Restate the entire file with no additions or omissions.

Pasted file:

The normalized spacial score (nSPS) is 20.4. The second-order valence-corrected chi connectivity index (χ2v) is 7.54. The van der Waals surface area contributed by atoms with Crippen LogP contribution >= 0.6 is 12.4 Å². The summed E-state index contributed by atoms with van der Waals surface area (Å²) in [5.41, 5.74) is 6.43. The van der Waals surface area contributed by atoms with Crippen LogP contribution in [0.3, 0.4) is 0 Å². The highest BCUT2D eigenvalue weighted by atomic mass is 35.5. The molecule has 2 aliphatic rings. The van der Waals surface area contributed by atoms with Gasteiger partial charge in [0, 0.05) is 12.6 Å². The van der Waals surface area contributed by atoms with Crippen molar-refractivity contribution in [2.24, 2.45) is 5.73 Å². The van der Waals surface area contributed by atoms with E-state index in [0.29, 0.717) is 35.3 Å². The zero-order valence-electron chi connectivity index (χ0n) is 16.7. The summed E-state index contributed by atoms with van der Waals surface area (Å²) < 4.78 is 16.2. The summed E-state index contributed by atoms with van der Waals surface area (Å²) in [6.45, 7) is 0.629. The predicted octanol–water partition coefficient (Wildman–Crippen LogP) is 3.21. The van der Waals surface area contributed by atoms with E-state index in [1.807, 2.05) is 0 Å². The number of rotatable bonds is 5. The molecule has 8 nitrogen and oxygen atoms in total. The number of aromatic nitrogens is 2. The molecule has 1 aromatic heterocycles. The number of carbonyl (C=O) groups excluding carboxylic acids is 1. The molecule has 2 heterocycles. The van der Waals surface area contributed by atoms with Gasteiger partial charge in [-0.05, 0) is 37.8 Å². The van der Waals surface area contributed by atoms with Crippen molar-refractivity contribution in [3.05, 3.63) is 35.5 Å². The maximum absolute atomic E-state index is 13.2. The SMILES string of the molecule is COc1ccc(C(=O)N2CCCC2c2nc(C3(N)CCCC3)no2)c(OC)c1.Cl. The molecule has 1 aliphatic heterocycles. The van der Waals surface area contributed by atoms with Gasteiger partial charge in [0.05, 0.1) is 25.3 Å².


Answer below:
The normalized spacial score (nSPS) is 20.4. The second-order valence-corrected chi connectivity index (χ2v) is 7.54. The van der Waals surface area contributed by atoms with Crippen LogP contribution >= 0.6 is 12.4 Å². The summed E-state index contributed by atoms with van der Waals surface area (Å²) in [5.41, 5.74) is 6.43. The van der Waals surface area contributed by atoms with Crippen LogP contribution in [0.3, 0.4) is 0 Å². The highest BCUT2D eigenvalue weighted by atomic mass is 35.5. The molecule has 2 aliphatic rings. The van der Waals surface area contributed by atoms with Gasteiger partial charge in [0, 0.05) is 12.6 Å². The van der Waals surface area contributed by atoms with Crippen molar-refractivity contribution in [2.24, 2.45) is 5.73 Å². The van der Waals surface area contributed by atoms with E-state index in [0.29, 0.717) is 35.3 Å². The zero-order valence-electron chi connectivity index (χ0n) is 16.7. The summed E-state index contributed by atoms with van der Waals surface area (Å²) < 4.78 is 16.2. The summed E-state index contributed by atoms with van der Waals surface area (Å²) in [6.45, 7) is 0.629. The predicted octanol–water partition coefficient (Wildman–Crippen LogP) is 3.21. The van der Waals surface area contributed by atoms with E-state index in [1.807, 2.05) is 0 Å². The number of rotatable bonds is 5. The molecule has 8 nitrogen and oxygen atoms in total. The number of aromatic nitrogens is 2. The molecule has 1 aromatic heterocycles. The number of carbonyl (C=O) groups excluding carboxylic acids is 1. The molecule has 2 heterocycles. The van der Waals surface area contributed by atoms with Gasteiger partial charge in [-0.05, 0) is 37.8 Å². The van der Waals surface area contributed by atoms with Crippen molar-refractivity contribution in [3.05, 3.63) is 35.5 Å². The maximum absolute atomic E-state index is 13.2. The SMILES string of the molecule is COc1ccc(C(=O)N2CCCC2c2nc(C3(N)CCCC3)no2)c(OC)c1.Cl. The molecule has 1 aliphatic heterocycles. The van der Waals surface area contributed by atoms with Gasteiger partial charge in [0.05, 0.1) is 25.3 Å².